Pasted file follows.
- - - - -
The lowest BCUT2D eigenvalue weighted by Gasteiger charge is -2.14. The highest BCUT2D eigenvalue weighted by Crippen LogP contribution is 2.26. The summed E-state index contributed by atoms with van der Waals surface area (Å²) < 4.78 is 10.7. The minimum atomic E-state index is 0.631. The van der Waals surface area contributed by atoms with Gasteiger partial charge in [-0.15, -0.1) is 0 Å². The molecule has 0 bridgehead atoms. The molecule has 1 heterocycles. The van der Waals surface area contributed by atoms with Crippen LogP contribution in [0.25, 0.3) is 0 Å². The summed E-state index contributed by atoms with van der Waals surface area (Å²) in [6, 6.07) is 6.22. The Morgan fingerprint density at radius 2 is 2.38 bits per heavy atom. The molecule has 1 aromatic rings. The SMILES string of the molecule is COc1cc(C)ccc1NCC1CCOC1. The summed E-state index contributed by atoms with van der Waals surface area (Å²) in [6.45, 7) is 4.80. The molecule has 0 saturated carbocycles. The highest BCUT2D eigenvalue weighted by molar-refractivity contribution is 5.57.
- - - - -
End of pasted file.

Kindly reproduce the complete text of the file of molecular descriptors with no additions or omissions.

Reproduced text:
The lowest BCUT2D eigenvalue weighted by Gasteiger charge is -2.14. The highest BCUT2D eigenvalue weighted by Crippen LogP contribution is 2.26. The summed E-state index contributed by atoms with van der Waals surface area (Å²) < 4.78 is 10.7. The minimum atomic E-state index is 0.631. The van der Waals surface area contributed by atoms with Gasteiger partial charge in [-0.15, -0.1) is 0 Å². The molecule has 0 bridgehead atoms. The molecule has 1 heterocycles. The van der Waals surface area contributed by atoms with Crippen LogP contribution in [0.25, 0.3) is 0 Å². The summed E-state index contributed by atoms with van der Waals surface area (Å²) in [6, 6.07) is 6.22. The Morgan fingerprint density at radius 2 is 2.38 bits per heavy atom. The molecule has 1 aromatic rings. The SMILES string of the molecule is COc1cc(C)ccc1NCC1CCOC1. The summed E-state index contributed by atoms with van der Waals surface area (Å²) in [6.45, 7) is 4.80. The molecule has 0 saturated carbocycles. The highest BCUT2D eigenvalue weighted by molar-refractivity contribution is 5.57.